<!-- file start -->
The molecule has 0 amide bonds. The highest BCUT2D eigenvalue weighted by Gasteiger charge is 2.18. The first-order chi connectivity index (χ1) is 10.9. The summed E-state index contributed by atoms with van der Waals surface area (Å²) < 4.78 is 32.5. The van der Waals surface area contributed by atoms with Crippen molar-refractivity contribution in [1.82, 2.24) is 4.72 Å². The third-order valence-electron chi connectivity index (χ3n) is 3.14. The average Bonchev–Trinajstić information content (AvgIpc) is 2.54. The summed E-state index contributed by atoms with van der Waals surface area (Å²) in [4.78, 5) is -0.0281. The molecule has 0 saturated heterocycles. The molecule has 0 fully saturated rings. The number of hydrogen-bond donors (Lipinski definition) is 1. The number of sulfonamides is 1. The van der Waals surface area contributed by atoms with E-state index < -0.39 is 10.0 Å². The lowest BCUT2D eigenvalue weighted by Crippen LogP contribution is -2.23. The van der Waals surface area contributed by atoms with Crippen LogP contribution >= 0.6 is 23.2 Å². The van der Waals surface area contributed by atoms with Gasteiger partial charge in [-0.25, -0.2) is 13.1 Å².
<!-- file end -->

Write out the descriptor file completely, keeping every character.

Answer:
The molecule has 0 amide bonds. The highest BCUT2D eigenvalue weighted by Gasteiger charge is 2.18. The first-order chi connectivity index (χ1) is 10.9. The summed E-state index contributed by atoms with van der Waals surface area (Å²) < 4.78 is 32.5. The van der Waals surface area contributed by atoms with Crippen molar-refractivity contribution in [1.82, 2.24) is 4.72 Å². The third-order valence-electron chi connectivity index (χ3n) is 3.14. The average Bonchev–Trinajstić information content (AvgIpc) is 2.54. The summed E-state index contributed by atoms with van der Waals surface area (Å²) in [4.78, 5) is -0.0281. The molecule has 0 saturated heterocycles. The molecule has 0 fully saturated rings. The number of hydrogen-bond donors (Lipinski definition) is 1. The number of sulfonamides is 1. The van der Waals surface area contributed by atoms with E-state index < -0.39 is 10.0 Å². The lowest BCUT2D eigenvalue weighted by Crippen LogP contribution is -2.23. The van der Waals surface area contributed by atoms with Crippen LogP contribution >= 0.6 is 23.2 Å². The van der Waals surface area contributed by atoms with Gasteiger partial charge in [-0.25, -0.2) is 13.1 Å².